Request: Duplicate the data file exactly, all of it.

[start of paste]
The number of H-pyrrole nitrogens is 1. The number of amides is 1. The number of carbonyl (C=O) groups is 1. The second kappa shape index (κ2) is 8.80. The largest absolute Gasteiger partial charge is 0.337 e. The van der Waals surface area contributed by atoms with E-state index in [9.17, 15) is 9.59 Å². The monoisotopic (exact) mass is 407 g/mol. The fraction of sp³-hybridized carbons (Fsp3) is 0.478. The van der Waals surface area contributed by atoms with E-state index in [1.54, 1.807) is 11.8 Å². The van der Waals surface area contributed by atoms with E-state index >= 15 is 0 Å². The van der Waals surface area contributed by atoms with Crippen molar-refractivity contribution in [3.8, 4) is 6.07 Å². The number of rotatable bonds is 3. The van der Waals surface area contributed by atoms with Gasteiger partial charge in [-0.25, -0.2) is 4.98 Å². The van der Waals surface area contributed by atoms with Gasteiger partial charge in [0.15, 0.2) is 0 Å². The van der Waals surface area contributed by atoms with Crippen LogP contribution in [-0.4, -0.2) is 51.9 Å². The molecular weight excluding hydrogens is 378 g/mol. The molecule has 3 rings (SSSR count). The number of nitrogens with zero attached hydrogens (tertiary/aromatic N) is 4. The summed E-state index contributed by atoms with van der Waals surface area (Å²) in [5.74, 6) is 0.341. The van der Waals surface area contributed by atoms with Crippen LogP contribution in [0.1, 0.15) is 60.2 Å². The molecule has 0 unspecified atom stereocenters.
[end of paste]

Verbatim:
The number of H-pyrrole nitrogens is 1. The number of amides is 1. The number of carbonyl (C=O) groups is 1. The second kappa shape index (κ2) is 8.80. The largest absolute Gasteiger partial charge is 0.337 e. The van der Waals surface area contributed by atoms with E-state index in [9.17, 15) is 9.59 Å². The monoisotopic (exact) mass is 407 g/mol. The fraction of sp³-hybridized carbons (Fsp3) is 0.478. The van der Waals surface area contributed by atoms with E-state index in [1.54, 1.807) is 11.8 Å². The van der Waals surface area contributed by atoms with E-state index >= 15 is 0 Å². The van der Waals surface area contributed by atoms with Crippen molar-refractivity contribution in [3.8, 4) is 6.07 Å². The number of rotatable bonds is 3. The van der Waals surface area contributed by atoms with Gasteiger partial charge in [-0.25, -0.2) is 4.98 Å². The van der Waals surface area contributed by atoms with Gasteiger partial charge in [0.15, 0.2) is 0 Å². The van der Waals surface area contributed by atoms with Crippen LogP contribution in [-0.4, -0.2) is 51.9 Å². The molecular weight excluding hydrogens is 378 g/mol. The molecule has 3 rings (SSSR count). The number of nitrogens with zero attached hydrogens (tertiary/aromatic N) is 4. The summed E-state index contributed by atoms with van der Waals surface area (Å²) in [5.74, 6) is 0.341. The van der Waals surface area contributed by atoms with Crippen LogP contribution in [0.1, 0.15) is 60.2 Å². The molecule has 0 unspecified atom stereocenters.